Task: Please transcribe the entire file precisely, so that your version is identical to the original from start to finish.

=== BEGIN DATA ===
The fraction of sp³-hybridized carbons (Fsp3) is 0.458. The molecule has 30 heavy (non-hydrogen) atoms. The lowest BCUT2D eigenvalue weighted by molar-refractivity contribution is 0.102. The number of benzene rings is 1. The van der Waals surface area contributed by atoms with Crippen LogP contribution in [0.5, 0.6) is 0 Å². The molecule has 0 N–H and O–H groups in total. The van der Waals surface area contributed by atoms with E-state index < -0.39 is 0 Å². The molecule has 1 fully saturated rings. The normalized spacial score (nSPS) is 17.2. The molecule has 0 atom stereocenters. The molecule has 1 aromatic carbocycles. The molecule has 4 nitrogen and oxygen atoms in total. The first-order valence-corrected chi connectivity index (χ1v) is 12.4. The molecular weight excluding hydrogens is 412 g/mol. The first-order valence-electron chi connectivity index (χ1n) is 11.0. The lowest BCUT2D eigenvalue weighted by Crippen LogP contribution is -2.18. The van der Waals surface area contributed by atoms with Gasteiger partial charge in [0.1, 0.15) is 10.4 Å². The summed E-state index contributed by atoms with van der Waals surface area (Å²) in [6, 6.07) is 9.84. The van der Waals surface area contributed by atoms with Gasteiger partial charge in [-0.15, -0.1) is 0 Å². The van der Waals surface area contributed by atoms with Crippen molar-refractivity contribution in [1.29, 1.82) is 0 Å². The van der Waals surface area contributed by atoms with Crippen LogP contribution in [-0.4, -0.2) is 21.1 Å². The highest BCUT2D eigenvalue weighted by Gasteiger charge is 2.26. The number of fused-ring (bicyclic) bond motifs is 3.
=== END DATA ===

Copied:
The fraction of sp³-hybridized carbons (Fsp3) is 0.458. The molecule has 30 heavy (non-hydrogen) atoms. The lowest BCUT2D eigenvalue weighted by molar-refractivity contribution is 0.102. The number of benzene rings is 1. The van der Waals surface area contributed by atoms with Crippen LogP contribution in [0.5, 0.6) is 0 Å². The molecule has 0 N–H and O–H groups in total. The van der Waals surface area contributed by atoms with E-state index < -0.39 is 0 Å². The molecule has 1 fully saturated rings. The normalized spacial score (nSPS) is 17.2. The molecule has 0 atom stereocenters. The molecule has 1 aromatic carbocycles. The molecule has 4 nitrogen and oxygen atoms in total. The first-order valence-corrected chi connectivity index (χ1v) is 12.4. The molecular weight excluding hydrogens is 412 g/mol. The first-order valence-electron chi connectivity index (χ1n) is 11.0. The lowest BCUT2D eigenvalue weighted by Crippen LogP contribution is -2.18. The van der Waals surface area contributed by atoms with Gasteiger partial charge in [0.1, 0.15) is 10.4 Å². The summed E-state index contributed by atoms with van der Waals surface area (Å²) in [6, 6.07) is 9.84. The van der Waals surface area contributed by atoms with Gasteiger partial charge in [-0.15, -0.1) is 0 Å². The van der Waals surface area contributed by atoms with Crippen molar-refractivity contribution in [1.29, 1.82) is 0 Å². The van der Waals surface area contributed by atoms with Crippen LogP contribution in [-0.4, -0.2) is 21.1 Å². The highest BCUT2D eigenvalue weighted by Gasteiger charge is 2.26. The number of fused-ring (bicyclic) bond motifs is 3.